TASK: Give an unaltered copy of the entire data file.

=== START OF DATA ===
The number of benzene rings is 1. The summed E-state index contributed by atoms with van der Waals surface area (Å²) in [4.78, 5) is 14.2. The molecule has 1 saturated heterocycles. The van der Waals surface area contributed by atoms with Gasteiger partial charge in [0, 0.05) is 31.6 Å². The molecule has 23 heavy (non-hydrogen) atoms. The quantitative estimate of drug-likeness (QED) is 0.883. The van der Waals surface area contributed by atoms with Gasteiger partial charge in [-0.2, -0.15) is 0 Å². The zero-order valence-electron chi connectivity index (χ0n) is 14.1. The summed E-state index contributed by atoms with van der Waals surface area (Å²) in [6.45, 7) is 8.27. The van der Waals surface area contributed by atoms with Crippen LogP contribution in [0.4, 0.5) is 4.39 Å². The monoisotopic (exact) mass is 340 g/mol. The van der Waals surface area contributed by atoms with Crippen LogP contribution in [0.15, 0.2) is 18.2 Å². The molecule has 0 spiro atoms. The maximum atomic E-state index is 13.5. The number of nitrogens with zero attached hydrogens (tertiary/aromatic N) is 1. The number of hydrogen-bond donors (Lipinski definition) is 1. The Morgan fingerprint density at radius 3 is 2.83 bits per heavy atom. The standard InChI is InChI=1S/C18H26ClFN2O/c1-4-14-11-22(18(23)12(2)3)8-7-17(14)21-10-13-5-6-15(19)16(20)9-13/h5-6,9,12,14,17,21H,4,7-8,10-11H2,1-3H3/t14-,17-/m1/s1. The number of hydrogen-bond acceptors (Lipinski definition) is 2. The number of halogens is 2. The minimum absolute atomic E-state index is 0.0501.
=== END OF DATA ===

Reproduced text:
The number of benzene rings is 1. The summed E-state index contributed by atoms with van der Waals surface area (Å²) in [4.78, 5) is 14.2. The molecule has 1 saturated heterocycles. The van der Waals surface area contributed by atoms with Gasteiger partial charge in [0, 0.05) is 31.6 Å². The molecule has 23 heavy (non-hydrogen) atoms. The quantitative estimate of drug-likeness (QED) is 0.883. The van der Waals surface area contributed by atoms with Gasteiger partial charge in [-0.2, -0.15) is 0 Å². The zero-order valence-electron chi connectivity index (χ0n) is 14.1. The summed E-state index contributed by atoms with van der Waals surface area (Å²) in [6.45, 7) is 8.27. The van der Waals surface area contributed by atoms with Crippen LogP contribution in [0.4, 0.5) is 4.39 Å². The monoisotopic (exact) mass is 340 g/mol. The van der Waals surface area contributed by atoms with Crippen LogP contribution in [0.15, 0.2) is 18.2 Å². The molecule has 0 spiro atoms. The maximum atomic E-state index is 13.5. The number of nitrogens with zero attached hydrogens (tertiary/aromatic N) is 1. The number of hydrogen-bond donors (Lipinski definition) is 1. The Morgan fingerprint density at radius 3 is 2.83 bits per heavy atom. The standard InChI is InChI=1S/C18H26ClFN2O/c1-4-14-11-22(18(23)12(2)3)8-7-17(14)21-10-13-5-6-15(19)16(20)9-13/h5-6,9,12,14,17,21H,4,7-8,10-11H2,1-3H3/t14-,17-/m1/s1. The number of hydrogen-bond acceptors (Lipinski definition) is 2. The number of halogens is 2. The minimum absolute atomic E-state index is 0.0501.